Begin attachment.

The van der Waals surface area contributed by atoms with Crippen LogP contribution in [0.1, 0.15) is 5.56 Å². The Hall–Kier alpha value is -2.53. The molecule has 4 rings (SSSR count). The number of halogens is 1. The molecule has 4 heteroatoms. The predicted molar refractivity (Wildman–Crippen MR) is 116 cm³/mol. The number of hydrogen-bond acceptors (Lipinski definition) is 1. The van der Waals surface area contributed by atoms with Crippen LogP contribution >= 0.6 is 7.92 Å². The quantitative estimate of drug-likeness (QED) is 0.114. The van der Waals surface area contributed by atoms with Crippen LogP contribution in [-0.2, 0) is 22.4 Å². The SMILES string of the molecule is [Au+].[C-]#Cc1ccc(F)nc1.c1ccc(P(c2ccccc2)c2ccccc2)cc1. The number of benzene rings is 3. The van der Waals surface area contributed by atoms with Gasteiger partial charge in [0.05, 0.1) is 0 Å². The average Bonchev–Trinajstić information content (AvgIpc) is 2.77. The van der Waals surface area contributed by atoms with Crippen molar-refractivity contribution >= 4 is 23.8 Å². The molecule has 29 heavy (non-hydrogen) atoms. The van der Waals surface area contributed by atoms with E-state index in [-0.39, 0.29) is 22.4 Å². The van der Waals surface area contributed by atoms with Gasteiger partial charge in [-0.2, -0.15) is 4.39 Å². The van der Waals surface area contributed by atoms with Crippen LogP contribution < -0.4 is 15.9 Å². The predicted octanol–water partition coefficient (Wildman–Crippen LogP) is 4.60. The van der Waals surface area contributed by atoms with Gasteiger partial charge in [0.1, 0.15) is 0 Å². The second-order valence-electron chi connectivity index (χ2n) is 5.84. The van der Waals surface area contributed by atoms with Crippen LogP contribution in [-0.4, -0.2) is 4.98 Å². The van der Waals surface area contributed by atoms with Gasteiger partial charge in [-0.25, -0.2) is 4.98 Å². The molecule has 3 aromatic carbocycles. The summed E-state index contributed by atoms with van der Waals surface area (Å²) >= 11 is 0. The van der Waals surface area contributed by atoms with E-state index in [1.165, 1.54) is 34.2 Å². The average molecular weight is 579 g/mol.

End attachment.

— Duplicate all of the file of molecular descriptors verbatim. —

The van der Waals surface area contributed by atoms with Crippen LogP contribution in [0.1, 0.15) is 5.56 Å². The Hall–Kier alpha value is -2.53. The molecule has 4 rings (SSSR count). The number of halogens is 1. The molecule has 4 heteroatoms. The predicted molar refractivity (Wildman–Crippen MR) is 116 cm³/mol. The number of hydrogen-bond acceptors (Lipinski definition) is 1. The van der Waals surface area contributed by atoms with Crippen LogP contribution >= 0.6 is 7.92 Å². The quantitative estimate of drug-likeness (QED) is 0.114. The van der Waals surface area contributed by atoms with Crippen LogP contribution in [-0.2, 0) is 22.4 Å². The SMILES string of the molecule is [Au+].[C-]#Cc1ccc(F)nc1.c1ccc(P(c2ccccc2)c2ccccc2)cc1. The number of benzene rings is 3. The van der Waals surface area contributed by atoms with Gasteiger partial charge in [0.05, 0.1) is 0 Å². The average Bonchev–Trinajstić information content (AvgIpc) is 2.77. The van der Waals surface area contributed by atoms with Crippen molar-refractivity contribution >= 4 is 23.8 Å². The molecule has 29 heavy (non-hydrogen) atoms. The van der Waals surface area contributed by atoms with E-state index in [-0.39, 0.29) is 22.4 Å². The van der Waals surface area contributed by atoms with Gasteiger partial charge in [-0.2, -0.15) is 4.39 Å². The van der Waals surface area contributed by atoms with Crippen LogP contribution < -0.4 is 15.9 Å². The predicted octanol–water partition coefficient (Wildman–Crippen LogP) is 4.60. The van der Waals surface area contributed by atoms with Gasteiger partial charge in [0.1, 0.15) is 0 Å². The second-order valence-electron chi connectivity index (χ2n) is 5.84. The van der Waals surface area contributed by atoms with Crippen LogP contribution in [-0.4, -0.2) is 4.98 Å². The van der Waals surface area contributed by atoms with Gasteiger partial charge in [-0.25, -0.2) is 4.98 Å². The molecule has 3 aromatic carbocycles. The summed E-state index contributed by atoms with van der Waals surface area (Å²) >= 11 is 0. The van der Waals surface area contributed by atoms with E-state index in [1.165, 1.54) is 34.2 Å². The average molecular weight is 579 g/mol.